PALANCA, Moldova — Valentina Garbetz and her family piled out of the car at the Ukraine-Moldova border, shouldered their bags and headed east.
Not west, away from Russia's deadly assault on their homeland. Not west, away from the terror and destruction and death on the frontlines of Mariupol and Kyiv.
But east, toward Odesa.
“We don’t scare," Garbetz said, the wheels of her purple suitcase skittering across the potholed pavement of the Ukraine-Moldova border crossing at Palanca. A handbag slung over her shoulder, Garbetz hustled to keep up with the two other women traveling with her, passing a small crowd of westbound Ukrainian refugees waiting for a shuttle bus to a nearby emergency shelter established by Moldovan authorities.
Garbetz and her family are among a small but steadily growing number of Ukrainian refugees who evacuated to neighboring Moldova at the start of the Russian invasion but are now returning home. Many are planning to stay only briefly, to check on their homes or to collect clothing more suited to the warm spring weather arriving in the two former Soviet republics.
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Others say they're tired of living in fear and are confident the Ukrainian military will ultimately prevail, thanks in part to the weapons, supplies and intelligence being supplied by the United States and other allies.
More than 10 million Ukrainians have been displaced by the invasion, with about 3.5 million refugees fleeing the country for the western neighbors of Poland, Romania or Moldova, according to UN officials. According to the Moldovan Border Police, 368,000 Ukrainians have fled into Moldova, and 101,000 of those have remained in the country, one on of Europe's poorest.
But as war nears its one-month mark, some refugees are ready to risk going home.
Garbetz and her family stayed with extended family near Moldova's capital, Chisinau, but after more than two weeks away, they decided it was time to head home. Border officials in Palanca said for security reasons they could not discuss the number of Ukrainians crossing back from Moldova, but international aid workers confirmed the number of eastbound crossers is rising daily. Most of the refugees from Ukraine are women and children, since most men of fighting age have been banned from leaving to bolster the national defense.
'Everything we have is there'
Tuesday, evacuee Kristina Logvinova waited to cross back into Ukraine, idling in her BMW SUV while waiting for Moldovan border officials to check her paperwork. Logvinova evacuated to Chisinau with her husband and infant when the invasion began, but after talking with friends in Odesa, she decided it would be safe to risk a brief daytime visit, despite the shelling the day before. Odesa is about 35 miles from the Palanca border crossing.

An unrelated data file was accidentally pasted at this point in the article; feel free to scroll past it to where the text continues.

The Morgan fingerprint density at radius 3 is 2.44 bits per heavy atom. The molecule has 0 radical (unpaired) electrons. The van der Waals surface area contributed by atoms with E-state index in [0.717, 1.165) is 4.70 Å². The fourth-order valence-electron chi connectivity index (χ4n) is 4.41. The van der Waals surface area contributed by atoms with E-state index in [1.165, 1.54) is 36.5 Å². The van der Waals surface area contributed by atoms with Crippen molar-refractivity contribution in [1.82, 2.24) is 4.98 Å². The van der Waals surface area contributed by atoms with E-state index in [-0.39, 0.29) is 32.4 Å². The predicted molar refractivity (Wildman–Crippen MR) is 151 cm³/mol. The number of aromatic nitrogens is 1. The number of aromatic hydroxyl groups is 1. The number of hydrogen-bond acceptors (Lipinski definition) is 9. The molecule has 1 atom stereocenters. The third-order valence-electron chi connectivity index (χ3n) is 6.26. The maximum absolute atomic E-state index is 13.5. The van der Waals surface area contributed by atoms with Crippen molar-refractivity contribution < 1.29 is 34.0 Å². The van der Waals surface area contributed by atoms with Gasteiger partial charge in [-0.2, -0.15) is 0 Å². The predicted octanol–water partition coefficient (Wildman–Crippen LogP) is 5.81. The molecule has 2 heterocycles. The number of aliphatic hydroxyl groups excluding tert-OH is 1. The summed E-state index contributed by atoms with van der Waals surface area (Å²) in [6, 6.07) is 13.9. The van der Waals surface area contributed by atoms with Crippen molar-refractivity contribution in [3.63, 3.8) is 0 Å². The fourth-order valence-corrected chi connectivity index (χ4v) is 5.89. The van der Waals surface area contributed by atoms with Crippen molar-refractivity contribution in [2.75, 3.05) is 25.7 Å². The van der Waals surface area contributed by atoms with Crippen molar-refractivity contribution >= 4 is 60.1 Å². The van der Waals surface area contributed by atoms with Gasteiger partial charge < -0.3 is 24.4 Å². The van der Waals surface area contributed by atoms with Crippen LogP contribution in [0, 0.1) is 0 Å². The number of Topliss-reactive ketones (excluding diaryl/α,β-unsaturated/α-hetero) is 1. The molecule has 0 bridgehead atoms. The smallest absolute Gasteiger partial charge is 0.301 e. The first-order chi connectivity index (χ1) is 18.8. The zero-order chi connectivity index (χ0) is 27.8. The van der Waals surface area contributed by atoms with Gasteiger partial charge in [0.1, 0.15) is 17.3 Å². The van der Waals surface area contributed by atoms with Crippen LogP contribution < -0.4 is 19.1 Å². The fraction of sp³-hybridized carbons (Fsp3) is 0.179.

"You never know where the explosions will be. I’m nervous about it but not too much," said Logvinova, a musician. "A lot of friends who are there say the situation is very normal right now."
Like many refugees, Logvinova feels guilty she didn't stay back to defend her home, but she decided the safety of her family came first: “I’m upset I can’t stay and help my friends and my country, but my baby is more important."
Karina Hoderan, an engineer, said she and her family planned to drive to Odesa to pick up clothes, but they weren't sure when they would actually return to Moldova. Maybe immediately. Maybe not.
“Everything we have is there," she said of their home. "And we are too tired to be nervous."
Fleeing west, refugee Liubov Skorobohatykh said she thought it was foolish for people to be returning to some areas of Ukraine, especially anywhere near her home of Mykolaiv, where Ukrainian soldiers patrol the streets and residents fear of further attacks. Mykolaiv, about 80 miles east of Odesa, was heavily damaged during the initial Russian attacks, but the Ukrainian military has been counterattacking.
Tuesday afternoon, Skorobohatykh and her son walked across the Moldovan border and climbed aboard a shuttle bus to a nearby refugee processing center. The UN says the Russian invasion has caused the fastest-growing refugee crisis in Europe since World War II. Also among their group was an elderly man with no legs, who was carried onto the shuttle bus by volunteers.
“It’s a scary place at the moment," Skorobohatykh said, worrying about her sister, who remained behind. “We were really scared.”
While many refugees walked across the border after long bus rides to safety, others are able to drive across, their heavily loaded cars with distinctive Ukrainian license plates flowing west into Moldova and then into Romania and the European Union, passing dilapidated Soviet-era collective farms and green shoots pushing out of the rich, brown soil.
But for some elderly Ukrainians, the thought of dying somewhere other than their homeland is more unsettling than the fear of Russian tanks. Masha Klinova on Tuesday afternoon waited to drive her 80-year-old mother back east to Odesa. Klinova, an international chess champion who now lives in Israel, said her father refused to evacuate, and her mother insisted on being returned home because the immediate danger had passed.
Nothing she could say would persuade them otherwise, she said.
“My father said he will not go anywhere, anytime," she said. "And my mother wants to live until she dies in the motherland.”